The Bay. 2012. Directed by Barry Levinson. Screenplay by Michael Wallach.
Starring Nansi Aluka, Christopher Denham, Stephen Kunken, Frank Deal, Kether Donohue, Kristen Connolly, Will Rogers, Kimberly Campbell, Beckett Clayton-Luce, Dave Hager, & Justin Welborn.
Hydraulx/Haunted Movies/Automatik Entertainment.
Rated R. 84 minutes.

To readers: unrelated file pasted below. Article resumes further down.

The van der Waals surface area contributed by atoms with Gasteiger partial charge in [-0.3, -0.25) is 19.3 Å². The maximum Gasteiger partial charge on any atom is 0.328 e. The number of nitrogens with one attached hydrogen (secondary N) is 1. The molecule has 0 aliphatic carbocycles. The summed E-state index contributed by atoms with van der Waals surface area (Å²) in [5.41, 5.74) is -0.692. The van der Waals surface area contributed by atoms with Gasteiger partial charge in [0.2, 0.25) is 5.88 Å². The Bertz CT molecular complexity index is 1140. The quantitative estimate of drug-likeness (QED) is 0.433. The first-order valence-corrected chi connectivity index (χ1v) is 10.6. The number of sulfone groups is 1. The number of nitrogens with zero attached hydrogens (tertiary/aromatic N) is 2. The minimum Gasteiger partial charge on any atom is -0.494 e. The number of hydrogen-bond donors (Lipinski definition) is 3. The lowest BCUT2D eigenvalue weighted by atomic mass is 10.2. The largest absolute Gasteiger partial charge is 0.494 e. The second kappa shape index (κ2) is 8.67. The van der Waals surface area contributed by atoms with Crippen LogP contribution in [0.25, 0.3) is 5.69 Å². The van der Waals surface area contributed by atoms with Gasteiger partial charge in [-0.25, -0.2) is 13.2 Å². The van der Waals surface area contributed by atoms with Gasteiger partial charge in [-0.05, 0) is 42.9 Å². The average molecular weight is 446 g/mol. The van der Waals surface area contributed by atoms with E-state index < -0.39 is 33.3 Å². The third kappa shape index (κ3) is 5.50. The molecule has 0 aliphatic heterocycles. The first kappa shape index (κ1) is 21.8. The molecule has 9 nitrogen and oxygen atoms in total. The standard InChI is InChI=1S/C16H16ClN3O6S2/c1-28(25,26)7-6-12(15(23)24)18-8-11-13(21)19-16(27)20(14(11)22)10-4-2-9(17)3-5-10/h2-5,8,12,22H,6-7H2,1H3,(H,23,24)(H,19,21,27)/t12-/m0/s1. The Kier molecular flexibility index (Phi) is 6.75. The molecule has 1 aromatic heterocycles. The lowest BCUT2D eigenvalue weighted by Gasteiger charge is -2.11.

Perhaps why The Bay works and feels better than so much of the other found footage fodder spewed out over the past four or five years is due to the fact director Barry Levinson is neither someone who we’d expect to tackle horror, nor is he the type of director you’d imagine would veer into this particular sub-genre. Nevertheless, what results is an interesting piece of work. It isn’t always flat out horror. What Levinson does best with this story is provide a raw and honest look at a community that ends up descending into terror because of ecological issues. Of course it dives headlong into science fiction. It’s real feeling sci-fi. Even after the movie nearly turns into a creature feature, though one that smartly avoids an actual creature per se, Levinson is able to retain that truthful sense of atmosphere. In part, that’s due to the found footage style emulating scientific recordings, news reports, and much more.